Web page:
PL: On a TLB write, PLe1 causes the REP field ofTR7 to select which of four associative blocks of theTLB is to be written, but PLe0 allows the internalpointer in the paging unit to select which TLB blockis written. On a TLB lookup, the PL bit indicateswhether the lookup was a hit (PL gets set to 1) or amiss (PL gets reset to 0).

    V: The valid bit for this TLB entry. All valid bits canalso be cleared by writing to CR3.

    D, D: The dirty bit for/from the TLB entry.

    U, U: The user bit for/from the TLB entry.

    W, W: The writable bit for/from the TLB entry.

    For D, U and W, both the attribute and its comple-ment are provided as tag bits, to permit the option ofa dont care on TLB lookups. The meaning ofthese pairs of bits is given in the following table:

    X XEffect During Value of Bit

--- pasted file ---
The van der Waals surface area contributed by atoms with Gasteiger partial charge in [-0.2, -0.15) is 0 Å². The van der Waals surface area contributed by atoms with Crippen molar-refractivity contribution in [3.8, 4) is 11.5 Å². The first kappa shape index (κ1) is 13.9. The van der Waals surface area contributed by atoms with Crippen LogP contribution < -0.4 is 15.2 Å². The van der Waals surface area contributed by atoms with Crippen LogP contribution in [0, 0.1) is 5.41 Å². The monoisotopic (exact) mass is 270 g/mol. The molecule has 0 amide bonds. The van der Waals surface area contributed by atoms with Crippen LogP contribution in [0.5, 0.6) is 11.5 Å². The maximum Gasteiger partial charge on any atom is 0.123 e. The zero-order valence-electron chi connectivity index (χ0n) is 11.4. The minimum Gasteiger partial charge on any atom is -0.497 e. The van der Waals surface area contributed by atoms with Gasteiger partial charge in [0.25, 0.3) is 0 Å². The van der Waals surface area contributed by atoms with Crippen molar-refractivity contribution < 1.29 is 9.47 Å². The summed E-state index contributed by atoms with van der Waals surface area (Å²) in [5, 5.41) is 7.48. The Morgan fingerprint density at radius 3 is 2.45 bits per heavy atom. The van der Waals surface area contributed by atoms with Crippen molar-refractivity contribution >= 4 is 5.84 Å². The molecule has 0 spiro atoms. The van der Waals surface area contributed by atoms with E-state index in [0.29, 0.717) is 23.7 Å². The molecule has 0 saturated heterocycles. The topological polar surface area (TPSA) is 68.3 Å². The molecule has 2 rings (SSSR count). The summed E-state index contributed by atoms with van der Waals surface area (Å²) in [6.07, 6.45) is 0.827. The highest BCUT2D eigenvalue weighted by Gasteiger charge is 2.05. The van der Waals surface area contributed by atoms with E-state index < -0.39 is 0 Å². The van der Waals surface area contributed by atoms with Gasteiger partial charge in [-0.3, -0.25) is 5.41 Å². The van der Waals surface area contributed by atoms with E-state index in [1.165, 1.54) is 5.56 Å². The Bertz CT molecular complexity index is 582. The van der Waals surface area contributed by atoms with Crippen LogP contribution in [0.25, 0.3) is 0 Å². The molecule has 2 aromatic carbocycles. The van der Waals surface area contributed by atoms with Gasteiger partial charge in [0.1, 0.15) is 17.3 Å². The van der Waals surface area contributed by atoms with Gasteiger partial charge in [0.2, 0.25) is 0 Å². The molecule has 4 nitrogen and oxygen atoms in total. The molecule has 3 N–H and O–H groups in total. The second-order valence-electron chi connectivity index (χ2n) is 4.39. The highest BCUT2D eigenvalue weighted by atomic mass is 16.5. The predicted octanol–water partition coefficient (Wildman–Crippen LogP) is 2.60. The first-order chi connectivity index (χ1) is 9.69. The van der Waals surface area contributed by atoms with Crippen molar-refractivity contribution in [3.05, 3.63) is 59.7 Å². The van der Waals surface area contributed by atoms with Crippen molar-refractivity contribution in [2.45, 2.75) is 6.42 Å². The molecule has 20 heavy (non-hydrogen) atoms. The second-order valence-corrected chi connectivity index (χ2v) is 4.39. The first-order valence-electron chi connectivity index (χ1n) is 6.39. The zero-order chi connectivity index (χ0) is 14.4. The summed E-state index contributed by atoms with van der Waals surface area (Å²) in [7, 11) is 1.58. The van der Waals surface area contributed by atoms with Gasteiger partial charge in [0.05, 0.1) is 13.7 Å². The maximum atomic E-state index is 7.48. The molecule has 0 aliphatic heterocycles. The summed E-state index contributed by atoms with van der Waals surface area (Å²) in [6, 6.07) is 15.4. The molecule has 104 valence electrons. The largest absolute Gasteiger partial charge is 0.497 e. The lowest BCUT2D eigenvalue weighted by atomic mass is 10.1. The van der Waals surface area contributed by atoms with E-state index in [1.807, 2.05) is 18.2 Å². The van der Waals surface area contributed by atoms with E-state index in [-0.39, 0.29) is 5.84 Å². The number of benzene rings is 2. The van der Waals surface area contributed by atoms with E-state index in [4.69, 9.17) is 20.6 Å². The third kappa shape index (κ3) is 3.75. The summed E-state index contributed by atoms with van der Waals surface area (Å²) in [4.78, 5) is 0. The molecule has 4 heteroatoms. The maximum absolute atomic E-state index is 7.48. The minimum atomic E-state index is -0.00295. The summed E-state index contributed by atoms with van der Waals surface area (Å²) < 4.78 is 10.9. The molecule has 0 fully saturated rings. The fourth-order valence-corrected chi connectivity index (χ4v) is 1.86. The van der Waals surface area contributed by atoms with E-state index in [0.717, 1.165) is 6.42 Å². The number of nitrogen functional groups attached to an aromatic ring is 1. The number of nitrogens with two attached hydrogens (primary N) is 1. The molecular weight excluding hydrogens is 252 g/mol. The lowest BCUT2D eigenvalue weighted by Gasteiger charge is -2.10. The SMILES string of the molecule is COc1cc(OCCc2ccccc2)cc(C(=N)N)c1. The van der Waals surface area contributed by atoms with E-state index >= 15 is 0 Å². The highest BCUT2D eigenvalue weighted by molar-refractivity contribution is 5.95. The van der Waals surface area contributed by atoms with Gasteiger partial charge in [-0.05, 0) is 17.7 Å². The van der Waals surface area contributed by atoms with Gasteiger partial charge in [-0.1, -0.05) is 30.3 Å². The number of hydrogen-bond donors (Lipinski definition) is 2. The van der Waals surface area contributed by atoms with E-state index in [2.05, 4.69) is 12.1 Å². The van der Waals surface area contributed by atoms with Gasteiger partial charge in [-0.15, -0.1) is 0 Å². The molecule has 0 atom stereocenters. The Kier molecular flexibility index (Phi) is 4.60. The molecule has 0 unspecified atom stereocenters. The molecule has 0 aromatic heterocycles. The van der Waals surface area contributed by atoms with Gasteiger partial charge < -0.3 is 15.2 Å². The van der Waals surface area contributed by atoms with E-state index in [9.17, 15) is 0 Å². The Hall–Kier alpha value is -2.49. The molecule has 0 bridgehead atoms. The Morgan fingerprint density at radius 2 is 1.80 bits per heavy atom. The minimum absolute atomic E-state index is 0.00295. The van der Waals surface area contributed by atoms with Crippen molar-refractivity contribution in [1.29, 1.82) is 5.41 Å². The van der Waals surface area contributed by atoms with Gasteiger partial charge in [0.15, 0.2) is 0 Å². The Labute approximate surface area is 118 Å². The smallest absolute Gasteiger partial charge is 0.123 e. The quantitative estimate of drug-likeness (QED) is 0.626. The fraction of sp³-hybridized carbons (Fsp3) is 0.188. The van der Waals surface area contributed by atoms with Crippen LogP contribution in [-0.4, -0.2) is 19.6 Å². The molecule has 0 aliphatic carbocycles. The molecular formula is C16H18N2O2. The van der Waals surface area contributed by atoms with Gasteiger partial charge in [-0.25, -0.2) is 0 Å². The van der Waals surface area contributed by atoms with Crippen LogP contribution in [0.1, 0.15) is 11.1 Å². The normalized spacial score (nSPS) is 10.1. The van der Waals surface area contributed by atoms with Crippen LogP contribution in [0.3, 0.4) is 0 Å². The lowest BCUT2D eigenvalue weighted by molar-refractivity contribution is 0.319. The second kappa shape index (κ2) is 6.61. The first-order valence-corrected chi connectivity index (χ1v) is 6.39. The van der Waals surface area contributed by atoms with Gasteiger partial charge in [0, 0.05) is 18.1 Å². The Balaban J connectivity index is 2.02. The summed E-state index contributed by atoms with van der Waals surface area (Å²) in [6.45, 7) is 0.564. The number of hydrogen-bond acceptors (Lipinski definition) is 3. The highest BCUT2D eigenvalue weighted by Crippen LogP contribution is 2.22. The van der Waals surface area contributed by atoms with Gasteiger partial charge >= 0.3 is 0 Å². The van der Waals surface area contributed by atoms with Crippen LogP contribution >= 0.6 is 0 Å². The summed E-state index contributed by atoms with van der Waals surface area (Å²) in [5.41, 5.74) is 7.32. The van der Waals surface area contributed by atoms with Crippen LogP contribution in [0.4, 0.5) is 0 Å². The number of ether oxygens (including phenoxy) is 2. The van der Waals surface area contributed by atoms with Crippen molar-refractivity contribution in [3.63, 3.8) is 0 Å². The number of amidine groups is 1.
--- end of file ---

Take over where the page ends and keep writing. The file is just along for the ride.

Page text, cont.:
TLB Lookup X after TLB Write

    0 0 Miss All Bit X Becomes Undefined

    0 1 Match if X e 0 Bit X Becomes 01 0 Match if X e 1 Bit X Becomes 11 1 Match all Bit X Becomes Undefined

    For writing a TLB entry:

    1. Write TR7 for the desired physical address, PLand REP values.

    2. Write TR6 with the appropriate linear address,etc. (be sure to write C e 0 for write com-mand).

    For looking up (reading) a TLB entry:

    1. Write TR6 with the appropriate linear address (besure to write Ce1 for lookup command).

    2. Read TR7 and TR6. If the PL bit in TR7 indicatesa hit, then the other values reveal the TLB con-tents. If PL indicates a miss, then the other valuesin TR7 and TR6 are indeterminate.